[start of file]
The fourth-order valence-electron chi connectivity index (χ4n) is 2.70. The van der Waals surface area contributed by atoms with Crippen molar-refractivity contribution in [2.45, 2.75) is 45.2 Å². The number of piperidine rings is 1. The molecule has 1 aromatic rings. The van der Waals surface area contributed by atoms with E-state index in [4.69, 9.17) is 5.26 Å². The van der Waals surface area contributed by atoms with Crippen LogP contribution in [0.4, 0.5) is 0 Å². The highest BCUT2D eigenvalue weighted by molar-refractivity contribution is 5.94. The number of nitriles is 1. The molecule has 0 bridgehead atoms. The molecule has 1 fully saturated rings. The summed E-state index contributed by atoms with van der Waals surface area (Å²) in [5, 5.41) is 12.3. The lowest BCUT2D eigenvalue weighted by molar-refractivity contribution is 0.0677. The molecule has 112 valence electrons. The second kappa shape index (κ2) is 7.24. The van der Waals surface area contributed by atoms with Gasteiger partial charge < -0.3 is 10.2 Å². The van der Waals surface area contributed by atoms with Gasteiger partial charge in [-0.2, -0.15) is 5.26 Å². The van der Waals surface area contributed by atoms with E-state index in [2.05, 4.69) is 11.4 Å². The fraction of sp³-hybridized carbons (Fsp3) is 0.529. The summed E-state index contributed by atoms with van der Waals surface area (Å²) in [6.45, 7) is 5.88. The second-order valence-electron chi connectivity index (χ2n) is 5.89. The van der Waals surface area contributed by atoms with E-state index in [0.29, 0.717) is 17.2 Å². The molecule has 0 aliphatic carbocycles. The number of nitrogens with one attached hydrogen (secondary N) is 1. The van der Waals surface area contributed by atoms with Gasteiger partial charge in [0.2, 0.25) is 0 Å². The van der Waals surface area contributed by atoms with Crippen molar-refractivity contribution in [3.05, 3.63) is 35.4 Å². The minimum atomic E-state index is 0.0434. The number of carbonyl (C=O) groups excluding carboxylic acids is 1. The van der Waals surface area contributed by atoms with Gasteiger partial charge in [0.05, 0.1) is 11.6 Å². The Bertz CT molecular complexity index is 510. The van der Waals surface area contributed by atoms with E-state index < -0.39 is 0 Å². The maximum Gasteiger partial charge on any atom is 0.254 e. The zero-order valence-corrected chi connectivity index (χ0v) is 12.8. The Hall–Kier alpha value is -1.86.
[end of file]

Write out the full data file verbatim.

The fourth-order valence-electron chi connectivity index (χ4n) is 2.70. The van der Waals surface area contributed by atoms with Crippen molar-refractivity contribution in [2.45, 2.75) is 45.2 Å². The number of piperidine rings is 1. The molecule has 1 aromatic rings. The van der Waals surface area contributed by atoms with E-state index in [4.69, 9.17) is 5.26 Å². The van der Waals surface area contributed by atoms with Crippen LogP contribution in [0.4, 0.5) is 0 Å². The highest BCUT2D eigenvalue weighted by molar-refractivity contribution is 5.94. The number of nitriles is 1. The molecule has 0 bridgehead atoms. The molecule has 1 fully saturated rings. The summed E-state index contributed by atoms with van der Waals surface area (Å²) in [5, 5.41) is 12.3. The lowest BCUT2D eigenvalue weighted by molar-refractivity contribution is 0.0677. The molecule has 112 valence electrons. The second kappa shape index (κ2) is 7.24. The van der Waals surface area contributed by atoms with Gasteiger partial charge < -0.3 is 10.2 Å². The van der Waals surface area contributed by atoms with Gasteiger partial charge in [-0.2, -0.15) is 5.26 Å². The van der Waals surface area contributed by atoms with E-state index in [2.05, 4.69) is 11.4 Å². The fraction of sp³-hybridized carbons (Fsp3) is 0.529. The summed E-state index contributed by atoms with van der Waals surface area (Å²) in [6.45, 7) is 5.88. The second-order valence-electron chi connectivity index (χ2n) is 5.89. The van der Waals surface area contributed by atoms with E-state index in [0.29, 0.717) is 17.2 Å². The molecule has 0 aliphatic carbocycles. The number of nitrogens with one attached hydrogen (secondary N) is 1. The van der Waals surface area contributed by atoms with Gasteiger partial charge in [0.2, 0.25) is 0 Å². The van der Waals surface area contributed by atoms with Crippen molar-refractivity contribution in [3.05, 3.63) is 35.4 Å². The minimum atomic E-state index is 0.0434. The number of carbonyl (C=O) groups excluding carboxylic acids is 1. The van der Waals surface area contributed by atoms with Gasteiger partial charge in [0.05, 0.1) is 11.6 Å². The Bertz CT molecular complexity index is 510. The van der Waals surface area contributed by atoms with E-state index < -0.39 is 0 Å². The maximum Gasteiger partial charge on any atom is 0.254 e. The zero-order valence-corrected chi connectivity index (χ0v) is 12.8. The Hall–Kier alpha value is -1.86.